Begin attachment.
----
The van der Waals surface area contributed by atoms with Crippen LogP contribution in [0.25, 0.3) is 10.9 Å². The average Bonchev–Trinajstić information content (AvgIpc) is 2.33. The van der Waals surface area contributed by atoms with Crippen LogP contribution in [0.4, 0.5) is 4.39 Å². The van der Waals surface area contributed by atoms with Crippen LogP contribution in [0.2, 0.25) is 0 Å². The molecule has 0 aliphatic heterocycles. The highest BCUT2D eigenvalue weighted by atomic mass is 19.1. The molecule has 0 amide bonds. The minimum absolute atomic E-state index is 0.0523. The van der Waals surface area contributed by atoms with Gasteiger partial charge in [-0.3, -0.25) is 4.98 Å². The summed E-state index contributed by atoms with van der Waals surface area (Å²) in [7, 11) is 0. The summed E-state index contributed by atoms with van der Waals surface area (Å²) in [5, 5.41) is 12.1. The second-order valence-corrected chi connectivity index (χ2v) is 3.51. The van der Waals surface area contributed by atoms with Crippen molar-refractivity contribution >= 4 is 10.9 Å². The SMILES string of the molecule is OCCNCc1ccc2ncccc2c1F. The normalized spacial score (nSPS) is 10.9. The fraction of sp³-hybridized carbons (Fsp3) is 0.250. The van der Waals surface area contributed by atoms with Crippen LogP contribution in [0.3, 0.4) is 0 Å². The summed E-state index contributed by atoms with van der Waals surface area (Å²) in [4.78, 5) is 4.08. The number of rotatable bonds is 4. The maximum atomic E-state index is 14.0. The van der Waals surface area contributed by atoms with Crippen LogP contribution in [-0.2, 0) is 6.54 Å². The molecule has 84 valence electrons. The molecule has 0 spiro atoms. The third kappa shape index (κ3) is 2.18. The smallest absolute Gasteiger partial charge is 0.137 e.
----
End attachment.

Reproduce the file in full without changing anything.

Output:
The van der Waals surface area contributed by atoms with Crippen LogP contribution in [0.25, 0.3) is 10.9 Å². The average Bonchev–Trinajstić information content (AvgIpc) is 2.33. The van der Waals surface area contributed by atoms with Crippen LogP contribution in [0.4, 0.5) is 4.39 Å². The van der Waals surface area contributed by atoms with Crippen LogP contribution in [0.2, 0.25) is 0 Å². The molecule has 0 aliphatic heterocycles. The highest BCUT2D eigenvalue weighted by atomic mass is 19.1. The molecule has 0 amide bonds. The minimum absolute atomic E-state index is 0.0523. The van der Waals surface area contributed by atoms with Gasteiger partial charge in [-0.3, -0.25) is 4.98 Å². The summed E-state index contributed by atoms with van der Waals surface area (Å²) in [7, 11) is 0. The summed E-state index contributed by atoms with van der Waals surface area (Å²) in [5, 5.41) is 12.1. The second-order valence-corrected chi connectivity index (χ2v) is 3.51. The van der Waals surface area contributed by atoms with Crippen molar-refractivity contribution >= 4 is 10.9 Å². The SMILES string of the molecule is OCCNCc1ccc2ncccc2c1F. The normalized spacial score (nSPS) is 10.9. The fraction of sp³-hybridized carbons (Fsp3) is 0.250. The van der Waals surface area contributed by atoms with Crippen LogP contribution in [0.3, 0.4) is 0 Å². The summed E-state index contributed by atoms with van der Waals surface area (Å²) in [4.78, 5) is 4.08. The number of rotatable bonds is 4. The maximum atomic E-state index is 14.0. The van der Waals surface area contributed by atoms with Crippen LogP contribution in [-0.2, 0) is 6.54 Å². The molecule has 84 valence electrons. The molecule has 0 spiro atoms. The third kappa shape index (κ3) is 2.18. The smallest absolute Gasteiger partial charge is 0.137 e.